Your e-mails to allergy patients should focus on a description of symptoms, rather than the diagnosis of ocular allergies. Many patients may have forgotten that they were diagnosed with ocular allergies, but they probably will remember the itchy, watery eyes they experience every spring and fall.
Macular Degeneration & Glaucoma
Reach out at least once year specifically to patients with a family history of eye diseases like macular degeneration and glaucoma.
Market your technology, or new services, as part of the preventative care you offer. Got a new OCT or retinal camera? Let the world know! Send an e-mail noting the heightened importance for people with family history of eye disease to visit annually, or more, for exams. Then, note the specific eye diseases that the technology in your office, and your expertise, can address. Be sure to sure to include photos of your new instrumentation, explaining in laymen terms what each piece of technology does for the patient, and how regular screening using the technology can make the preservation of the patient’s sight more likely.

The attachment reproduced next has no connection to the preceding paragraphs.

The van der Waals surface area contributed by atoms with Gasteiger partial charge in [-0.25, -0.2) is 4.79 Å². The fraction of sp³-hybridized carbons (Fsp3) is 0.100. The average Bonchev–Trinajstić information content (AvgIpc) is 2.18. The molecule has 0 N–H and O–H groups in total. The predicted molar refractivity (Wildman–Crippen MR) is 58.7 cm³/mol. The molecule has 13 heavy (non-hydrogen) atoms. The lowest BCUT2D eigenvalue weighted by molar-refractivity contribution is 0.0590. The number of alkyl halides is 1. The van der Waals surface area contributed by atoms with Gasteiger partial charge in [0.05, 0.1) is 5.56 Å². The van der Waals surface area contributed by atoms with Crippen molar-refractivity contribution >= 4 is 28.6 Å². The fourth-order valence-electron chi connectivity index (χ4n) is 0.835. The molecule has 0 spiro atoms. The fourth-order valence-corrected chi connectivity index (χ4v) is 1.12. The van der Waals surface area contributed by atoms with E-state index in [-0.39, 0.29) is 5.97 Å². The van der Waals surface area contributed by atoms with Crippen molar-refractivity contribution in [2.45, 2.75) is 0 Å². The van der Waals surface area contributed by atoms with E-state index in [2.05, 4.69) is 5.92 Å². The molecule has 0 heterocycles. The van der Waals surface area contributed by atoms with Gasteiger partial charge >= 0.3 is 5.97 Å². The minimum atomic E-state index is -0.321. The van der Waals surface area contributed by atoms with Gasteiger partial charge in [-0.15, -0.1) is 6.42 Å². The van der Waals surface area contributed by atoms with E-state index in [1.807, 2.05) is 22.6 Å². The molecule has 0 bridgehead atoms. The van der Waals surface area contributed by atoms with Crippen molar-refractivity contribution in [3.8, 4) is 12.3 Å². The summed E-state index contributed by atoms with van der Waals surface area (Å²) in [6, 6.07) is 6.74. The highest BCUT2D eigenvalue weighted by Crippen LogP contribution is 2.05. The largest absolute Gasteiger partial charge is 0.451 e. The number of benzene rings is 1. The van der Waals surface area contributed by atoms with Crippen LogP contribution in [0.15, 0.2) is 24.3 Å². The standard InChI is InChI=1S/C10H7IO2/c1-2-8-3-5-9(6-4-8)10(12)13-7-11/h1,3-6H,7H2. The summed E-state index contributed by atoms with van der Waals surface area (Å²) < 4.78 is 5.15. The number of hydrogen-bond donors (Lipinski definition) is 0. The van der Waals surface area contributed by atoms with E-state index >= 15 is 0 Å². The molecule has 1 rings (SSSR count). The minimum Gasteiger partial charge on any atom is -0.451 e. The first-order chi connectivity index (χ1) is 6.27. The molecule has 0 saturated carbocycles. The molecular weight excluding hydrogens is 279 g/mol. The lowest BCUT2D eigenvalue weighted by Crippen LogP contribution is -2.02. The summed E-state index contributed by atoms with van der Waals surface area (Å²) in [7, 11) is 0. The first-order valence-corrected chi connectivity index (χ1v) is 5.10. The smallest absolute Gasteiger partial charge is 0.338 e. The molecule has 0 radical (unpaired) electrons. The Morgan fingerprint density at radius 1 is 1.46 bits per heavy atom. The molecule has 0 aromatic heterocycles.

You can even send e-mails about particular eye diseases to specific ethnic groups. For example, you could sent an e-mail about glaucoma to all of your African-American patients, noting the higher risk that patients in certain ethnic groups, including theirs, is at for the disease, and how your office can help.
Patients with diabetes are at higher risk of complications, such as diabetic retinopathy. Remind them of the importance of an annual eye exam, or if they have been diagnosed with an eye-related complication already, you can remind them of when you need to see them next.
You can include easy-to-understand graphics, or instrumentation photography, to explain what can happen to the eye when a patient has diabetes, and how early detection can often avoid vision loss.
Contact Lenses, New Patients & Upgrades